The Bundestag vote cleared one of the final obstacles to Greece getting funding so that it can make a €3.2bn debt repayment to the ECB today.
But a sizeable number of conservative politicians rebelled against Chancellor Angela Merkel, objecting to pouring yet more billions into Greece.
The Dutch parliament also gave its blessing to the Greek rescue, while the board of the eurozone’s bailout fund was holding a teleconference to approve disbursing the first tranche of funds under the new Greek programme.
In Athens, prime minister Alexis Tsipras and his inner circle debated whether to take on anti-bailout rebels in his own radical left Syriza party by calling a parliamentary confidence vote or to go straight to early elections.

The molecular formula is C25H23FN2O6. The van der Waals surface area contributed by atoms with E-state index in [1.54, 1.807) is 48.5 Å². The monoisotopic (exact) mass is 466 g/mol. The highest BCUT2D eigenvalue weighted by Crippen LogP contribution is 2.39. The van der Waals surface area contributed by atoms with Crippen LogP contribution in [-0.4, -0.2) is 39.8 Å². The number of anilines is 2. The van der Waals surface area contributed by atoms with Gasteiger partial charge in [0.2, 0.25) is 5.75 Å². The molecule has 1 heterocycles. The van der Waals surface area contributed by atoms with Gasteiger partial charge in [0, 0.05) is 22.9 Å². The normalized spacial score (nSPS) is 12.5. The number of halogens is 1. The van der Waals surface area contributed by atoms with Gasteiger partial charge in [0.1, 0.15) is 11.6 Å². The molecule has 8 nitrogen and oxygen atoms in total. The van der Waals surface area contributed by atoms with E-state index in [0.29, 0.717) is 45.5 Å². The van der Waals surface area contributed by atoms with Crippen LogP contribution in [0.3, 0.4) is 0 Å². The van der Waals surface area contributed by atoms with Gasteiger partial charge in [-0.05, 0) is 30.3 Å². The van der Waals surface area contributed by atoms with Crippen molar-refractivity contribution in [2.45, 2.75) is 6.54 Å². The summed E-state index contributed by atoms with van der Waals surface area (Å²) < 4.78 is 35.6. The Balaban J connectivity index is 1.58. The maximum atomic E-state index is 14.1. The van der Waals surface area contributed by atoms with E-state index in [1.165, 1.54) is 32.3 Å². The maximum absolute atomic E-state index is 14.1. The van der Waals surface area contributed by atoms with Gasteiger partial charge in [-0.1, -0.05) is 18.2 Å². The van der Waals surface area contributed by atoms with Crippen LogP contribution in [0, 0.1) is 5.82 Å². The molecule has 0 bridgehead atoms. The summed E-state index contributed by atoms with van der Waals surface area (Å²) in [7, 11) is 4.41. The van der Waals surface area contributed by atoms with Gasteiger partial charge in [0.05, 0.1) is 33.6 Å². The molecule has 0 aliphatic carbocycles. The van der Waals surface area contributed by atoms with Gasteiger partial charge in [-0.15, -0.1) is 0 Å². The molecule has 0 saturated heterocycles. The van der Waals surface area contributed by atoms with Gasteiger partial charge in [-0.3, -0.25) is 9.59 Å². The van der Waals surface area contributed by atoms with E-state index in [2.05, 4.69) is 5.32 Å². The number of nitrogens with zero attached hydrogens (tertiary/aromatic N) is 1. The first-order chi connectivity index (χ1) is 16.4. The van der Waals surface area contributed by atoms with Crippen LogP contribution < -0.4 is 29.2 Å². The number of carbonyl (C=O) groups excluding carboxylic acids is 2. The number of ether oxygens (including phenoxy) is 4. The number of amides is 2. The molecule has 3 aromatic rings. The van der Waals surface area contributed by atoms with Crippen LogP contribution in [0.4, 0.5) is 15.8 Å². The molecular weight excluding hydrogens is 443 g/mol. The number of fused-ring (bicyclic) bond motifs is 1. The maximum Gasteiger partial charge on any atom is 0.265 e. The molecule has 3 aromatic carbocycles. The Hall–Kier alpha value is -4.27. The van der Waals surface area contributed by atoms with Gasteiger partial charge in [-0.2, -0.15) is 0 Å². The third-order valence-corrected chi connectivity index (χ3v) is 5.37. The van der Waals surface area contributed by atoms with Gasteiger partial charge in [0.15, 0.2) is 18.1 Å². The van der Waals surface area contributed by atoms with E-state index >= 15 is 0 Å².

Popular misgivings about more aid for Athens run deep in Germany, the eurozone country which has already contributed most to Greece’s two previous bailouts since 2010.
However, Mr Tsipras secured the third programme by promising to impose reform and austerity policies that are so onerous that a sizeable number of Syriza politicians rejected the deal in parliament last Friday.
Mr Schaeuble, who took a tough negotiating stand with Greece as it came close to financial collapse, admitted he wasn’t sure whether the Tsipras government would stick to its promises.